Inspiring Employees Through Appreciation
- February 6, 2020
- Posted by: Philip Struble
- Category: Uncategorized
Do your employees know you appreciate them?
- The single highest driver of employee engagement is whether or not workers feel their managers are genuinely interested in their wellbeing. Less than 40 percent of workers interviewed felt so engaged.
- More than 50% of employees prefer to stay in a company longer if they receive more appreciation from their bosses.
- More than 80% of employees agree to the fact that they feel motivated to work harder and smarter when they are appreciated for their efforts.
Feeling genuinely appreciated lifts people up. At the most basic level, it makes us feel secure, which is what frees us to do our best work.
Appreciation is also energizing. When our value as a person is at risk, then worry becomes preoccupying, which drains and diverts our energy from creating more value.
So why is it that openly praising or expressing appreciation to other people at work can so easily seem awkward, contrived, and even disingenuous?
The obvious answer is that we’re not fluent in the language of positive emotions in the workplace. We’re so unaccustomed to sharing positive emotions that we don’t feel comfortable doing so.
We need to learn to see expressing appreciation as a muscle that we need to build and strengthen so that when it is needed, it is ready.
How to Express Appreciation
Here are several thoughts on how to let your employees know you appreciate them.
- Start with yourself. If you have difficulty openly appreciating others, it’s likely you also find it difficult to appreciate yourself. Take a few moments at the end of the day to ask yourself this simple question: “What can I rightly feel proud of today?” If you are committed to constant self-improvement, you can also ask yourself, “What could I do better tomorrow?”
- Notice what others are doing right.The more you work at it, the better you’ll get at it, and the more natural it will become for you. For example, start by thinking about what positive qualities, behaviors, and contributions you currently take for granted among the members of your team.
- Be appreciative. The more specific you can be about what you value — and the more you notice what’s most meaningful to that person — the more positive your impact on that person is likely to be. A handwritten note makes a bigger impression than an email or a passing comment, but any expression of appreciation is better than nothing at all.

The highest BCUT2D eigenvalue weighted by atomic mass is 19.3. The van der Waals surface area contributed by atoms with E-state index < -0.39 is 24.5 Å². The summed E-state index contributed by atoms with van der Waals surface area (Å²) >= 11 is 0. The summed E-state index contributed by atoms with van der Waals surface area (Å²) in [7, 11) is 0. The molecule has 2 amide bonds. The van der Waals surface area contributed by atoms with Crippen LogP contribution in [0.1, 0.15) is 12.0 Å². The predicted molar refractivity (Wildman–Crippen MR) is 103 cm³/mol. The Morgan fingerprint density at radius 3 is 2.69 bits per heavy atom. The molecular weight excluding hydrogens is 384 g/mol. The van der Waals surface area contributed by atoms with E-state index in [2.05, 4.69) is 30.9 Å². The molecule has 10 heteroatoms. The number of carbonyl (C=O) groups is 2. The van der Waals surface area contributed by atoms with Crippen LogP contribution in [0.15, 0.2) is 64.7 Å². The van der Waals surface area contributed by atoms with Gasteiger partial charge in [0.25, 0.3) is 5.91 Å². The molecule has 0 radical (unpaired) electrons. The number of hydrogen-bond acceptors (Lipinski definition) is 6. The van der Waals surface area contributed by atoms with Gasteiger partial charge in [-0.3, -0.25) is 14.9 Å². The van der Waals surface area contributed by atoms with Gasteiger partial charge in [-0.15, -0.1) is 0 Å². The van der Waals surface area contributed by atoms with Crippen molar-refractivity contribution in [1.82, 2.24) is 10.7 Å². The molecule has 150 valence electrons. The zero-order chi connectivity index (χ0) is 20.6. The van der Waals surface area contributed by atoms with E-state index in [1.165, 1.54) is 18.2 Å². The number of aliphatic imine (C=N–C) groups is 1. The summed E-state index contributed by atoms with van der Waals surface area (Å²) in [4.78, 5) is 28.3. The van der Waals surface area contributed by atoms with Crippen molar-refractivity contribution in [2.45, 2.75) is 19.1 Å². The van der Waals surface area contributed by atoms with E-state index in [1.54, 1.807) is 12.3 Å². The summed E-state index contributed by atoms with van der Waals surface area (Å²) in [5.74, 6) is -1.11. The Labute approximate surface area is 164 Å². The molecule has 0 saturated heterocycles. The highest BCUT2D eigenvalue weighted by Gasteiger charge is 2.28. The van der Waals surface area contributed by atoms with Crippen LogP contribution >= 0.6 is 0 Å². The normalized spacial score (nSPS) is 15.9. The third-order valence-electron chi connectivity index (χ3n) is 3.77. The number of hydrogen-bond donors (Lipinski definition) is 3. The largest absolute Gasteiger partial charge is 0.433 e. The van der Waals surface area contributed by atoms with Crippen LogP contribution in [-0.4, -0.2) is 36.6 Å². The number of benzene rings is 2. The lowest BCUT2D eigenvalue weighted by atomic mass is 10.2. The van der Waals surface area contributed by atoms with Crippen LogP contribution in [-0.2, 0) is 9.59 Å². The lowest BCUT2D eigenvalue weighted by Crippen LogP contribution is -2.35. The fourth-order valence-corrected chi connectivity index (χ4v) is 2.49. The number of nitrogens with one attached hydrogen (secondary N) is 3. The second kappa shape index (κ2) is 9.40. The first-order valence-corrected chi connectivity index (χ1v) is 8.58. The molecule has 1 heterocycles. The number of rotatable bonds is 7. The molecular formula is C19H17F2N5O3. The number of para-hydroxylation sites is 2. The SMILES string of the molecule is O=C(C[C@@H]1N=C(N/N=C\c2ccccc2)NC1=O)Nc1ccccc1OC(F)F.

- Improve your work environment. Provide the best possible work environment possible. Your employees spend a large portion of their working lives there, so anything you can do to improve the workplace is always appreciated.
- Encourage professional growth. The act of encouraging everyone to be better, smarter, and more professional is a strong act of employee care.
- Care for your employees. The working environment will always be a competitive arena. Managers are vying for the next promotion, line employees are wanting more money, and administrative staff is discouraged because no one recognizes the important work they do since they are not part of production.
And, while many improvements in the workplace are highly appreciated, they don’t replace the competitive nature of employment.
What can make a dent in the competitive nature of employment is employee care; or more correctly – love.
1 John 4:19 says.
We love because he first loved us.
The Bible encourages people to love God and to love other people. Showing sincere appreciation for our employees and their talents is an expression of this love. Love for others is inherently our manifestation of God’s love for all humans.
Appreciation for our employees needs to be an everyday occurrence. While there are many ways to express appreciation, we need to let all those that work for us know that we love them and care for them.